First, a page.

The Trump administration sent almost 1.1 million coronavirus relief payments totaling nearly $1.4 billion to Americans who had died, the Government Accountability Office says in a report published Thursday.
In their rush to send out more than 160 million emergency “economic impact payments” worth $269 billion — and to meet the CARES Act requirement that the payments be sent out as “rapidly as possible” — the Treasury Department and Internal Revenue Service used many of the procedures developed to send stimulus checks in 2008. As a result, while the IRS typically uses data such as the Social Security Administration’s death records to prevent improper payments, the agency did not filter out people who had died from the first three batches of coronavirus relief, accounting for 72% of payments disbursed as of the end of May.
The IRS was aware that some payments may go to people who had died, according to the report, and officials raised questions about that possibility with Treasury while the CARES Act was being drafted. But IRS lawyers initially determined that it did not have the legal authority to deny payments to people who had filed their tax returns, even if they had since died, according to the report. Treasury officials told the GAO that, once they learned that payments had been made to dead people, the department and IRS determined that the deceased aren’t entitled to coronavirus relief money.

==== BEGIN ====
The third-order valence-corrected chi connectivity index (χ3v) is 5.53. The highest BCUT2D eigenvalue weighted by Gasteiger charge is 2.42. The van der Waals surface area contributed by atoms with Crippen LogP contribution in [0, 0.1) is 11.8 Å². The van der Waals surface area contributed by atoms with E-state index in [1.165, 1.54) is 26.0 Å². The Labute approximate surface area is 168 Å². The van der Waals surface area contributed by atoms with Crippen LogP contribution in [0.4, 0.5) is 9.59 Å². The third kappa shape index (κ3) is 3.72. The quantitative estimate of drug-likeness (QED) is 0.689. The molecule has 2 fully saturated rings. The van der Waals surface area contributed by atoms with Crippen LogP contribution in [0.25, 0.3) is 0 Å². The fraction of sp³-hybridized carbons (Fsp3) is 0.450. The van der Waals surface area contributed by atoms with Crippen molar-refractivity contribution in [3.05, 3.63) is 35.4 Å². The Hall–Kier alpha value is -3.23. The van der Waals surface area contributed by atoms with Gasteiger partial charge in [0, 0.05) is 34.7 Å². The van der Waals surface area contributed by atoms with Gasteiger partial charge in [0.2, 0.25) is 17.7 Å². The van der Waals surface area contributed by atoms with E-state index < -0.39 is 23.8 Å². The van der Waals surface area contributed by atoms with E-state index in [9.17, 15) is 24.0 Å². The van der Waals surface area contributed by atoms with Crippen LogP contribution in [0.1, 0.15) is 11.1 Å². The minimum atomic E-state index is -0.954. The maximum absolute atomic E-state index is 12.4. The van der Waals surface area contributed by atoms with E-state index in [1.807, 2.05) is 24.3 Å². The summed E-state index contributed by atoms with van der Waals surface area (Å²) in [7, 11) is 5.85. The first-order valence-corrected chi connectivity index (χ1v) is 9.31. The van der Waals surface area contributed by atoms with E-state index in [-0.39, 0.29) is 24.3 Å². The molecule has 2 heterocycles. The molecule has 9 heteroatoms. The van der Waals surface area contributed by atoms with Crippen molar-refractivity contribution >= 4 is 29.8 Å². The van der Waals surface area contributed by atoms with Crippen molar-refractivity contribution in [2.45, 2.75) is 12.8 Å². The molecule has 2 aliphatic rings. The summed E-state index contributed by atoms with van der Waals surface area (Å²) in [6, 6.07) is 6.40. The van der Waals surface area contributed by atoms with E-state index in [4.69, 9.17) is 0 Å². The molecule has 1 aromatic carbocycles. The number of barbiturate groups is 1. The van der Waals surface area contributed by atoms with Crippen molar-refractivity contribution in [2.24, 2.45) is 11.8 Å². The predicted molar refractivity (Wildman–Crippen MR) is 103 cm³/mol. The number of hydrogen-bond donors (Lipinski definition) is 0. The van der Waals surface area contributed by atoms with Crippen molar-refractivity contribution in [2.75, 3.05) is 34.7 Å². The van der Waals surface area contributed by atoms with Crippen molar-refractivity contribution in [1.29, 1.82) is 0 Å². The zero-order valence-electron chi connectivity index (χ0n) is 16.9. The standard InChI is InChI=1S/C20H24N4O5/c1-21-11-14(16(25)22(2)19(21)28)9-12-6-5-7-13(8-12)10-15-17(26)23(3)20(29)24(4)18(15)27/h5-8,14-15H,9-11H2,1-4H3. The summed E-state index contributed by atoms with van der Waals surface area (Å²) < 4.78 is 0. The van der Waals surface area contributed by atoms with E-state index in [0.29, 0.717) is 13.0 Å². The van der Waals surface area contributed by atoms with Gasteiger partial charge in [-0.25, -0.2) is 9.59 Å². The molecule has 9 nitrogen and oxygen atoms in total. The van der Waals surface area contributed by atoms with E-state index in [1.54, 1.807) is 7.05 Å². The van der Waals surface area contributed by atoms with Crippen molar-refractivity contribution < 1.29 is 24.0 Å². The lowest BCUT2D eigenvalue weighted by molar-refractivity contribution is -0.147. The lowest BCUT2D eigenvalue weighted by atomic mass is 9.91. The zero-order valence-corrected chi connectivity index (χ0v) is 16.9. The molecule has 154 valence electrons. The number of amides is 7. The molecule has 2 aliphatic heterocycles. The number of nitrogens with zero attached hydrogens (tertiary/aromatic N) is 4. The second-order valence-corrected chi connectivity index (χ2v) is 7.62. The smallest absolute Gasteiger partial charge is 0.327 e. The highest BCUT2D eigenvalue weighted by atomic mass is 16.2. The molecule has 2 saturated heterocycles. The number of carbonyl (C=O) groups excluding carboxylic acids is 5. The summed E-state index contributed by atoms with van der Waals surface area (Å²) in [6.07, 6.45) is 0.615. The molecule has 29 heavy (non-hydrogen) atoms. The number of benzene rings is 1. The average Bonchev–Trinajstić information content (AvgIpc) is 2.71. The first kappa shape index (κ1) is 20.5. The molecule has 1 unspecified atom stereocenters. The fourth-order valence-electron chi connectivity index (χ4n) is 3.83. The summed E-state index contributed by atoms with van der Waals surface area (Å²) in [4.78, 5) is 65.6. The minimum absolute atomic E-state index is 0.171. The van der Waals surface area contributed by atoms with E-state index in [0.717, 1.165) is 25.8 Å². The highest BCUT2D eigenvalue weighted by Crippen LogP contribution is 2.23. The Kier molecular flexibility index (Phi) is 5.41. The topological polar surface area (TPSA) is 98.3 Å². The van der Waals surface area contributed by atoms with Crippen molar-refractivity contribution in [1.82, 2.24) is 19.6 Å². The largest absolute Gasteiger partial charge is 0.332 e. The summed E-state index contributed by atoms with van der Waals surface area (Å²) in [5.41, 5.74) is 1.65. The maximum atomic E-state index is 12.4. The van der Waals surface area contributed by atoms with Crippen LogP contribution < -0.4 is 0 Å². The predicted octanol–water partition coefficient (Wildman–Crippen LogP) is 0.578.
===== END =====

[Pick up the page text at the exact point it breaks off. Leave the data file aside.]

The government filtered out payments to the dead starting with the fourth batch, and the IRS announced in early May that payments to dead or incarcerated people should be returned. The GAO says that the IRS does not have a plan in place to notify ineligible recipients of how to return the payments and recommended that the agency “should consider cost effective options” for such notifications. The IRS agreed with the recommendation. GAO also recommended that Congress allow the Social Security Administration to share its death records with Treasury and its Bureau of the Fiscal Service, which distributed the payments.
Why it matters: “The number of economic impact payments going to decedents highlights the importance of consistently using key safeguards in providing government assistance to individuals,” the GAO report says.
But the political significance of the report goes beyond efforts to root out improper payments. It comes as the administration and Congress consider another round of coronavirus payments and could affect that decision: “The news that so much money has gone to the dead could add to reluctance from some Republicans to agree to more direct relief payments,” The Washington Post’s Erica Werner writes.
The prospect of such a backlash has some advocates for additional coronavirus stimulus concerned. “[T]here's going to be more scrutiny on the $1 billion that ended up going to recently deceased people than on the $500 billion that went to corporations, isn't there?” tweeted Michael Linden, a fellow at the left-leaning Roosevelt Institute.